some money out of it, knowing that the Hatfield's owned some good property in Logan County, W. Va. So Cline got
copies of the old indictments to which I referred a while ago, and went over to Frankfort, Ky., about three months
ago, and made, God and the Governor of Kentucky only know what kind of representations as to the desperate character
of the Hatfield's, and succeeded in getting the Governor to offer a reward of $2,700 for the Hatfield's and grant
a requisition for them. This done he let the Hatfield's know of the fact by some of his co-workers in the case
of Boodle, and at the same time intimated that if he could get some four or five thousand dollars he would have
the proceedings put to an end. Well, he agreed to take $225, and the money was placed in the hands of A. J. Auxier,
a prominent lawyer of Pike C. H., for Cline, according to his agreement, and Cline made a pretense of trying to
have the reward and requisition recalled, but in the meantime his co-workers, John Rite and Frank Phillips, have
been making efforts to get hold of the Hatfield's and secure the reward. They got old Randal McCoy in with them
and that gang with their followers have been bullying everybody along the border for the last tow or three months.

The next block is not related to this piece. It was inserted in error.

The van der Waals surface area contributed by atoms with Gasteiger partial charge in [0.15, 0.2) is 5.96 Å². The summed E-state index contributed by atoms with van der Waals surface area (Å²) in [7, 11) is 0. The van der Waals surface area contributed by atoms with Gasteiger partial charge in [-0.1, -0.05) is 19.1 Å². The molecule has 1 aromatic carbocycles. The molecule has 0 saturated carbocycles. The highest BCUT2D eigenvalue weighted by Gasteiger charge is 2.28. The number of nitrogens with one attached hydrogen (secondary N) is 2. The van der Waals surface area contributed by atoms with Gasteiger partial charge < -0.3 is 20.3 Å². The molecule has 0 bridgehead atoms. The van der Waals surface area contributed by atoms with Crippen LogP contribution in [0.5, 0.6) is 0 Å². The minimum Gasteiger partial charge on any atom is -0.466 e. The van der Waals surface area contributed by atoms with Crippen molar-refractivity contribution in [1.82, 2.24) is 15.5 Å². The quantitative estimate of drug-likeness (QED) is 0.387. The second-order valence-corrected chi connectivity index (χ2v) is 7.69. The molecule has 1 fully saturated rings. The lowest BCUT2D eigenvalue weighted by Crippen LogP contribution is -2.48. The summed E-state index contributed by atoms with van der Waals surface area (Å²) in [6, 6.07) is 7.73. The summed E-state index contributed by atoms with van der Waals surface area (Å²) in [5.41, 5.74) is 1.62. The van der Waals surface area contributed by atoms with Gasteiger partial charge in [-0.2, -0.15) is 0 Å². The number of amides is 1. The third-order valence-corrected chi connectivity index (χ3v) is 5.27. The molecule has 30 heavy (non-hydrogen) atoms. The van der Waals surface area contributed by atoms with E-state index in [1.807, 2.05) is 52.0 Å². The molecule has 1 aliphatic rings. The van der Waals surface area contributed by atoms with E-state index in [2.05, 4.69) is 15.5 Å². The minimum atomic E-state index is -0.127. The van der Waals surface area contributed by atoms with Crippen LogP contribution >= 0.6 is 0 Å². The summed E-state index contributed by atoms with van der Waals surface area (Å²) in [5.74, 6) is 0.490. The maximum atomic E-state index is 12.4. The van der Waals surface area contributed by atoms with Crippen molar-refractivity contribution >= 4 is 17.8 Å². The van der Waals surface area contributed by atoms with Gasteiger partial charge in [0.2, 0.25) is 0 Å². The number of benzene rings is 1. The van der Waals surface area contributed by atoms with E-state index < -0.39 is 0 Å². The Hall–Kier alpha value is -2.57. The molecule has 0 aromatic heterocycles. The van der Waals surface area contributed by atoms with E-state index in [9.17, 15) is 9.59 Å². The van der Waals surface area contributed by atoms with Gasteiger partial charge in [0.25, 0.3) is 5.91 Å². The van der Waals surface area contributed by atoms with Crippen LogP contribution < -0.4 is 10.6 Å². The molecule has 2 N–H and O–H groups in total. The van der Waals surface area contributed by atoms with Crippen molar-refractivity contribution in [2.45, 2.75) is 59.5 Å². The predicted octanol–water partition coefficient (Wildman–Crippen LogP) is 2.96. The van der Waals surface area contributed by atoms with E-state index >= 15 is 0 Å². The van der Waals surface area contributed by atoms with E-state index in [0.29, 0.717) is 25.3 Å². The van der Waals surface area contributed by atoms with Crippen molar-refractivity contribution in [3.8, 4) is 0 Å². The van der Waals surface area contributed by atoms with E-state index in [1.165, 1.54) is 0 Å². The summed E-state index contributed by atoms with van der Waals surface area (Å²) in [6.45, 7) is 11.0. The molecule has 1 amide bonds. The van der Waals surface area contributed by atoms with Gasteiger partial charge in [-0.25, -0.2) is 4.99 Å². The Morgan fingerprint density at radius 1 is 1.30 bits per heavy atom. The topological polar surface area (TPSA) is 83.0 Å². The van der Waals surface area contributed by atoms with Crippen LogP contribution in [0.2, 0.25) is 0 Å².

The Hatfield's kept out of the way so as to avoid trouble. The result of this marauding was the burning of McCoy's
house and the killing of his son and daughter on the 1st of January, and an effort to kill Old Randal McCoy himself.
Everybody know that McCoy had been waylaying the houses of the Hatfield's, trying to kill them, and when this occurrence
took place it was once placed to the credit of the Hatfield's by these men who were after them to better enable
them to capture the Hatfield's. The circumstances surrounding the Hatfield's may have been sufficient to justify
them to try and kill McCoy, but they did not, and knew nothing of the burning of McCoy's house and the killing
of his son and daughter, as can and has been shown beyond all question.
But this is not the end of this terrible history. It runs down to more recent date and the tragedies connected
with it are more shocking than anything that has occurred in our State in recent years; and it shows beyond all
question that the pursuers of the Hatfield's are desperate characters who have no regard for life or property.
Let me read form the letter just received by me from a lawyer and good citizen of Logan County"
A TERRIBLE RECORD.
"On the 6th of this month thirty men came from Kentucky with Frank Phillips and John Rite as the head, took
charge of Anderson Hatfield's family, drove the women and children before them down the river to the mouth of Grapevine
Creek, where they took L. P. Smith and every member of his family and Cap. Hatfield's wife and children and drove
them like beasts before them some four or five miles down the river to William Ferrell's. There they made Ferrell
and another man go with them as guides and started for where old man James Vance lived, telling the women and children
all the time that they would leave them at Ferrell's and if one of them told of their being in the country they
would kill them as they returned to Pike. Then with the guides above referred to, they proceeded up Thacker's Creek
to Vance's, where they found old man Jim Vance and pursuant to a threat made some time before that old Randal McCoy